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During the application process, employers ask for copious bits of information: your name, your address, your phone number, even your social security number. But how willing are potential employees to provide their login information to a social media site such as Facebook?
Earlier this year, there was a case of a man in Maryland who was asked for his Facebook username and password. Robert Collins had worked as a corrections supply officer at the Maryland Department of Public Safety and Correctional Services for nearly three years before taking a voluntary personal leave. Several months later, he was hoping to return to work. As his position had been filled, Collins searched for another position in the same field of work. In order to earn a position available at a Maryland correctional facility, he would have to go through recertification, which is a standard policy.
The process of recertification required fingerprinting, an updated background check, and an interview. During the interview, however, Collins was questioned on his use of social media and, more specifically, if he had a Facebook account. He was then told to supply his Facebook login information. Collins, whose privacy settings on Facebook are designed to only allow his friends to see any postings, had reservations about the request and was informed that its purpose was to safeguard the department against employees involved in illegal activity or having any affiliation with gangs.
More recently were stories of police departments in North Carolina and Norman, OK. On the North Carolina police department’s application form for a clerical position, just below the question of whether or not a prospective employee’s driver’s license has ever been suspended or revoked, is this request for information: “Do you have any web page accounts such as Facebook, Myspace [sic] etc…? If so, list your username and password.” Applicants at the Norman, OK, police department likewise are asked for their Facebook passwords. An officer explains that, “You’re investing these individuals that you hire with the legal authority to arrest people and to, in a worst case scenario, take someone’s life.”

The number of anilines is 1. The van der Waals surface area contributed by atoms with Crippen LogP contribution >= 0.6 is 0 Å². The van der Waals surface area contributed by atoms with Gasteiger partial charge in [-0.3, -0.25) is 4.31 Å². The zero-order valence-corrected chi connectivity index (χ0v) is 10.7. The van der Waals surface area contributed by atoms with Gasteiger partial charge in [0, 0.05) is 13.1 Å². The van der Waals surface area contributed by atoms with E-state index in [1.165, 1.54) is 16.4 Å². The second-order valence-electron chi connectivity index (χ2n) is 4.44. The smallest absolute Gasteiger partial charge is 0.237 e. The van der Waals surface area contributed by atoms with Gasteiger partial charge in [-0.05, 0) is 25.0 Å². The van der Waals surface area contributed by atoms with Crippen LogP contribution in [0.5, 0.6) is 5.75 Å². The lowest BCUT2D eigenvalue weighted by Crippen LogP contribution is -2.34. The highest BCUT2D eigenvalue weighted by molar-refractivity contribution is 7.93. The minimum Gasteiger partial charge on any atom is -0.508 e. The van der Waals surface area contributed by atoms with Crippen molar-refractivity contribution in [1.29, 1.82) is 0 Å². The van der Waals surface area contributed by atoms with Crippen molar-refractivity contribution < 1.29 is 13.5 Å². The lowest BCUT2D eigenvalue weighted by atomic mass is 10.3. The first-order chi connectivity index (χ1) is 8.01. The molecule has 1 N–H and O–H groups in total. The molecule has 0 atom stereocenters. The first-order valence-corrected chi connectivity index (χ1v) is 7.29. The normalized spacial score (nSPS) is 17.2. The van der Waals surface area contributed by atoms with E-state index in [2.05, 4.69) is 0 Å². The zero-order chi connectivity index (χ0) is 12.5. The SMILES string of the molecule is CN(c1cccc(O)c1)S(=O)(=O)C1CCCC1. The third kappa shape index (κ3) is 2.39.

In a letter from the ACLU (American Civil Liberties Union) sent to the Maryland Department of Public Safety and Correctional Services on Collins’ behalf, the ACLU argued, “Courts that have been required to address the issue have ruled that wall postings and email on Facebook and other social media sites are protected communications under the SCA [Stored Communications Act], making efforts to access them without proper authorization illegal… Here, there can be little question but that force ‘authorization,’ such as that demanded of Mr. Collins, is not proper authorization under the SCA, given the disparate bargaining power of the employer and the employee or applicant.” The SCA is part of the Electronic Communications Privacy Act of 1986, which protects such forms of communication.
Maryland Public Safety Secretary Gary Maynard suspended, at least temporarily, the Maryland department’s practice of requesting Facebook login information. In a reply to the ACLU, he reiterated the reasons for the request but was “compelled to investigate further.”
HR Career Resources is a weekly column authored by HRCrossing, the nation's leading human resources jobsite dedicated to getting HR professionals jobs.
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